Defining What the Terms 'Midmarket' and 'Midsize Business' Mean
If you think the word “midmarket” might apply to your company, read on, as we explore the elusive meaning of this widely used (and perhaps misused) term.
As a midmarket marketing guy at Avaya, a major technology company, I’ve found that the definition of midmarket–or even midsize business for that matter–seems to depend on who you talk to and where in the world you live.
Related article: Five Unique Ways that Midsize Firms Deploy Unified Communications
So why should you care? We believe there are several real attributes that are common to midmarket companies. If your technology provider knows how these affect your business, they are likely to recommend solutions that will really meet your needs.
The $10 million+ club
Let’s look at what those who follow the industry space have to say about the midmarket.
In the U.S., The National Center for the Middle Market–a collaboration between Ohio State University and GE Capital–produces a quarterly performance update and economic outlook for companies with annual revenues between $10MM and $1B.
They say that the 197,000 or so businesses that fit this description employ 43 million people and represent one-third of private sector GDP. So, if you fit their description, congratulations! Your company matters to the world economy.
Our next step is to consult the industry analysts, who note that the term ‘SMB’ has an accepted definition.
In Europe, the term SME has been formally defined by the European Union to guide investments, lending, government programs and the like. But when we ask about midmarket, we find varying descriptions – between 250 and 1,000 employees, less than 2,500 employees, and so on. And even if they did agree, what does company size say about how your requirements differ from those of a large enterprise?
One of the analysts we spoke to last fall referred to the midmarket as a “tweener” market–that is, a company-size segment that sits between, on the one end, the SMB, or small to medium-size business market, and the enterprise market.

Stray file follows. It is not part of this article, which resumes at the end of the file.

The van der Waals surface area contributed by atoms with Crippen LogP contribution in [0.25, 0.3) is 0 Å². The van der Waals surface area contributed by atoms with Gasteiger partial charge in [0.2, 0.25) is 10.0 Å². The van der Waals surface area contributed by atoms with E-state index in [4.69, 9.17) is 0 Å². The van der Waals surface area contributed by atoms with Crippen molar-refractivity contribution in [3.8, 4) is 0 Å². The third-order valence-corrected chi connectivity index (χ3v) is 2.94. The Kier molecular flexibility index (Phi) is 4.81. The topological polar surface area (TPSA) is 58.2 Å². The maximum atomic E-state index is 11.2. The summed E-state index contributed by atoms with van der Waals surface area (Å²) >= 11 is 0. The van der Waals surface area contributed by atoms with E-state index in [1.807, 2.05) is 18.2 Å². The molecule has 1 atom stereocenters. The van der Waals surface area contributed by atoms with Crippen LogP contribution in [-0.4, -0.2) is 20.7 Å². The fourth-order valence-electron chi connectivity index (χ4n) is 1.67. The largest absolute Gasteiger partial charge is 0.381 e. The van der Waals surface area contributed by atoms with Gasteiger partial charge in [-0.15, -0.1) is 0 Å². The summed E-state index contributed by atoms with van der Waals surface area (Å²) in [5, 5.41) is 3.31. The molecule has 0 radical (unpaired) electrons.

Just when it seemed like his definition was just like everyone else’s, he continued, saying it was best to think of the market not by company size, but by companies’ technology adoption and support characteristics. Maybe we’re on to something useful…
The analyst then stated that midmarket companies think about technology strategically, much like a large enterprise, and that they have a distributed multi-office profile, much like a large enterprise. Unlike most SMBs, midmarket companies have an IT department, albeit one that is deficient in staff in some areas.
Big staff, small budget
So: Enterprise aspirations, limited IT resources. As I thought about IT resources, I landed on this post in the Spiceworks community…
“I am the sole IT Admin for a medium-sized construction contracting business. However, I handle everything from networking, security, help desk, application support, server administration dealing with virtual and non-virtual boxes, managing exchange servers, Website and FTP development, print services, pretty much anything you can think of. I am having trouble putting a label on myself.”
The post generated a flurry of responses. Among several commonly accepted titles, many suggested that rather than calling himself an IT Admin, the writer should refer to himself as a “magician,” “the Doctor,” or “the Maestro.”
Another comment put the entire thread in perspective by saying, “I think most IT people in an environment of 1,000 or so users are probably in your shoes. If it has a plug and people don’t understand it, somehow you are in charge of it.”
For a technology company like Avaya, these perspectives have to inform our development decisions. As we build solutions specifically for the midmarket, they must address enterprise aspirations on a limited budget. More importantly, our solutions must be powerful, yet still fit within a highly complex IT environment simply enough that we don’t cause “the Maestro” to lose sleep… or hair. What do you think?